Bruce LeeOn form, no - form
Too much horsing around with unrealistic stances and classic forms and rituals is just too artificial and mechanical, and doesn't really prepare the student for actual combat. A guy could get clobbered while getting into this classical mess. Classical methods like these, which I consider a form of paralysis, only solidify and constrain what was once fluid. Their practitioners are merely blindly rehearsing routines and stunts that will lead nowhere.
I believe that the only way to teach anyone proper self-defence is to approach each individual personally. Each one of us is different and each one of us should be taught the correct form. By correct form I mean the most useful techniques the person is inclined toward. Find his ability and then develop these techniques. I don't think it is important whether a side kick is performed with the heel higher than the toes, as long as the fundamental principle is not violated. Most classical martial arts training is a mere imitative repetition - a product - and individuality is lost.
When one has reached maturity in the art, one will have a formless form. It is like ice dissolving in water. When one has no form, one can be all forms; when one has no style, he can fit in with any style.
On efficiency and flexibility
In primary freedom, one utilizes all ways and is bound by none, and likewise uses any techniques or means which serves one's end. Efficiency is anything that scores.
Efficiency in sparring and fighting is not a matter of correct classical, traditional form. Efficiency is anything that scores. Creating fancy forms and classical sets to replace sparring is like trying to wrap and tie a pound of water into a manageable shape of paper sack. For something that is static, fixed, dead, there can be a way or a definite path; but not for anything that is moving and living. In sparring there's no exact path or method, but instead a perceptive, pliable, choice-less awareness. It lives from moment to moment.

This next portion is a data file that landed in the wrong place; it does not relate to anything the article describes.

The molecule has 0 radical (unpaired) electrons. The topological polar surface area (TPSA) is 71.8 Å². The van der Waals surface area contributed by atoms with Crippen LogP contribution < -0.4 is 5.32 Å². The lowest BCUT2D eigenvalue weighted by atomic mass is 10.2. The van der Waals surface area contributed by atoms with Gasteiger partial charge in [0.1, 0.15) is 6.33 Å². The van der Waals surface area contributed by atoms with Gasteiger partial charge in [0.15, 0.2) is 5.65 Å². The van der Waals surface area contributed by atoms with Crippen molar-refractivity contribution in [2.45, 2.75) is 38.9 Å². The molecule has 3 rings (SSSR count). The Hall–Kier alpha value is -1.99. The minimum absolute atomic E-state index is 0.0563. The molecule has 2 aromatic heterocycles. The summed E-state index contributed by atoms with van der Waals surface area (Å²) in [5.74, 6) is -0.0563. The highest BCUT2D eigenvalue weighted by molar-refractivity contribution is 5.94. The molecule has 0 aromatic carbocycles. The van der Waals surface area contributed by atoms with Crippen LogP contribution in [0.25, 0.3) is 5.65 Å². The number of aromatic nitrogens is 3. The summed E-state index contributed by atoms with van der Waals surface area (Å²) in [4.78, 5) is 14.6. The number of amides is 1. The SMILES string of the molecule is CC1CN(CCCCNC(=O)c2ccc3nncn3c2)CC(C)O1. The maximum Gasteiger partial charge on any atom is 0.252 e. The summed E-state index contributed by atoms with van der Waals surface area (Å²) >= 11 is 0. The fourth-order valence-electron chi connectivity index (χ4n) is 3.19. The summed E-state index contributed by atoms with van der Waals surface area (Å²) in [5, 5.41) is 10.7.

When in actual combat, you're not fighting a corpse. Your opponent is a living, moving object who is not in a fixed position, but fluid and alive. Deal with him realistically, not as though you're fighting a robot. Traditionally, classical form and efficiency are both equally important. I'm not saying form is not important - economy of form that is - but to me, efficiency is anything that scores. Don't indulge in any unnecessary, sophisticated moves. You'll get clobbered if you do, and in a street fight you'll have your shirt zipped off you.
http://www.josephleewingchun.com/PienSanWingChun.jspGulao (Pien San) Wing Chun
Pien San (Side Body) Wing Chun originates from the village where Dr. Leung Jan retired after leaving Fatshan. Gulao was his home (a small village in Hessian province). Traditionally in Chinese culture the leading Kung Fu master of the village would teach the village youngsters in order that they would be able to protect their village from bandits and raiders who were prevalent at this time and would prey on the weaker villages. Like all styles of Kung Fu this teaching had two purposes, one was to provide a practical fighting system that would allow the youngsters to defend themselves and their loved ones. The second was to promote health in mind and body to allow the youngsters to live long lives. In addition with the ability to deal out deadly techniques, there must be some responsibility so the Master must teach the youngsters to be mature, responsible people.
Leung Jan therefore taught a method of Wing Chun that was different from the stylized approach he had previously taught in Fatshan. It was quick and easy to pick up being made up of separate techniques (San Sao). That the beginner could repeat in order to strengthen his body and use very quickly in a fighting situation. Yet there was a lot more to Leung Jan's teaching than mere body movements. At a more advanced stage the student would realize that these San Sao actually encompassed all the under-lying principles that make up Wing Chun. Once this was realized the student would be able to apply them with ease to any situation - including fighting with sticks, pole and knife.
Many people today fail to realize that Wing Chun is primarily a set of fighting principles. The basic movements taught are merely a vessel to focus these principles. Today many instructors teach like this, the move must be done this way, rather than focusing on the principle behind the move. This will allow the student to learn much faster, and allow Wing Chun to become a part of themselves rather than a set of foreign movements that a student must repeat with the hope that they may one day assimilate them. This, I believe, was the original intention of Leung Jan.
yat_chum wrote:What is your lineage? Could you tell us a bit about your training.
RyzER wrote: The Koo Lo (Gu Lao)villiage stuff (the vid you posted)on You Tube is a perversion and commercial version of True Dr. Leung Jan Pin Sun as told to me my Master Mui (when I PRESSED the issue on him 2 weeks ago). It contains no POWER footwork--merely waist generated power as is clearly seen. He said to me that it was "Public and Commercial". The evidence is in the footwork!
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